Bennington College's Mariko Silver speaks before lawmakers


MONTPELIER -- Mariko Silver, President of Bennington College, spoke before the House and Senate Committees on Education of the Vermont General Assembly on Tuesday, and praised the role Bennington College plays in its community.

Fourth largest employer

"You may already know that Bennington College is the fourth largest employer in our county, with a total institutional economic impact of over $30 million. We bring well over 5,000 visitors to the area annually," said Silver, in a written copy of her testimony, "Beyond its economic impact, Bennington College is an intellectual and cultural resource, both for our immediate community and the state broadly. Each year the college hosts hundreds of lectures, performances, art exhibits, and other events, the vast majority of which are free and open to the public. I am pleased that we have established a new partnership with Bennington Museum on their forthcoming modernism exhibit. I see a role for the college in helping to strengthen Vermont's reputation as a cultural destination, extending the arts corridor north from the Berkshires to the Green Mountains."

Silver was appointed as the tenth president of Bennington College on July 1 of last year. She has held prominent roles at Columbia University, Arizona State University, and in the administrations of Arizona governor Janet Napolitano and president Barack Obama, where she served as the acting assistant secretary for international affairs and deputy assistant secretary for international policy of the U.S. Department of Homeland Security. In Napolitano's administration, she served as a policy advisor, and was responsible for the state's public and private universities, community colleges, and vocational institutions.

"Vermont, I must say, is a remarkable place," she said, "I am thrilled to be here, in its great beauty, and I am ready to roll up my sleeves. I do not have to tell you that Vermont is not alone in the challenges it faces in reinventing once thriving industrial towns for the 21st century. In fact, I am here to learn from you. I hope you will see a role for Bennington College, and its Center for the Advancement of Public Action especially, in helping our community and our state prepare for and weather these transitions."

Silver pointed to the work of Susan Sgorbati's "Solving the Impossible" class, which recently worked with the Village Trustees of North Bennington, Green Mountain Power, and Efficiency Vermont to assess the viability of converting the village's streetlights to L.E.D.s. After their presentation, the trustees voted to move forward with the project which is expected to cut the village's energy usage by up to one third.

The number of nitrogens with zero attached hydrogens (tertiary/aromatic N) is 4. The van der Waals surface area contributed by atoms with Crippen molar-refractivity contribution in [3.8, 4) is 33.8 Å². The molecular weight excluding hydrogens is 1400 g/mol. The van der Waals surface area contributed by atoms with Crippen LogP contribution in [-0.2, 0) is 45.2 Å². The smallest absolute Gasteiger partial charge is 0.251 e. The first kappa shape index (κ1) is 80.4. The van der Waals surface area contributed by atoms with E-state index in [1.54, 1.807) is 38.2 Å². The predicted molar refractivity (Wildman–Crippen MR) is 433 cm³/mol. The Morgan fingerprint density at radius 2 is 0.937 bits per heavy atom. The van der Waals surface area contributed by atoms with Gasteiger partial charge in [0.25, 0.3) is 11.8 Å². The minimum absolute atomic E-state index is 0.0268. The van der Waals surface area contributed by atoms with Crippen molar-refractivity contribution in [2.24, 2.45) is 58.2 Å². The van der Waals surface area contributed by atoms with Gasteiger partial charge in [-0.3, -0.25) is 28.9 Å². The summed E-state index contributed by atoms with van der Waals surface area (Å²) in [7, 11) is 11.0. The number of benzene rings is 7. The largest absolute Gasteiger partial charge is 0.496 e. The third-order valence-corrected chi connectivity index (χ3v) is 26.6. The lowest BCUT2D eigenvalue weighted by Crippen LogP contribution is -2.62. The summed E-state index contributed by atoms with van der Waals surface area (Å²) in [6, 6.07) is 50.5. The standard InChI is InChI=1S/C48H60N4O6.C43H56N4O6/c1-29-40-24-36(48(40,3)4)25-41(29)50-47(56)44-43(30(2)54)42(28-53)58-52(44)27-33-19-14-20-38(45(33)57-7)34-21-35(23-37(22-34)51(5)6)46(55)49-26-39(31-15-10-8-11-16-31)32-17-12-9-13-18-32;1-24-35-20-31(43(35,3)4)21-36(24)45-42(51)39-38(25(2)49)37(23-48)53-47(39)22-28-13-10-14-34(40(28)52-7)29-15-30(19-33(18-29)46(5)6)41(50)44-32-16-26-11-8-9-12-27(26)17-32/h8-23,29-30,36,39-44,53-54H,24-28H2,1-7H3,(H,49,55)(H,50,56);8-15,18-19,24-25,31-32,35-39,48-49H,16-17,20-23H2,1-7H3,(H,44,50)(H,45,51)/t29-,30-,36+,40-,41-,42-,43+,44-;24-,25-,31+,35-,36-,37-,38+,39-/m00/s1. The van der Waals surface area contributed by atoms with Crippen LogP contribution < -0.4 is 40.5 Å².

Silver thanked the legislators for inviting her to speak, and presented a standing invitation for them to come visit the Bennington College campus.

Silver also praised the educational style that Bennington College employs. "By asking [students] to build, articulate, and advocate for the substance of their education, a Bennington education helps students become confident self-starters, able to thrive in a world without givens, to tolerate ambiguity, and to see clear to a solution even when a path is not laid out before them. These are valuable skills to take into the world and into the workplace."

Bennington College students are required to participate in a seven-week, off-campus winter internship, called Field Work Team, each year. "Every winter, students secure jobs or internships that allow them to delve more deeply into areas they are studying and test the application of their skills in the workplace. Students may seek fieldwork experiences anywhere in the world, and many choose to stay right here in Vermont. This past winter, for example, my daughters attended a pop-up preschool designed and run by two Bennington College students at a neighboring cultural institution, the Vermont Arts Exchange. Over the past four years, Bennington students have worked for 70 Vermont businesses and not-for-profits contributing 27,000 hours of work to the state's economy."

Silver closed her talk by saying, "I took this job because I fell in love with Bennington College, and I fell in love with Vermont. I want Vermont to continue to be a wonderful place to come; to visit, to go to college, to start a business, to live. I look forward to working with you in the years to come to secure Vermont's best future."

Derek Carson can be reached for comment at Follow him on Twitter @DerekCarsonBB


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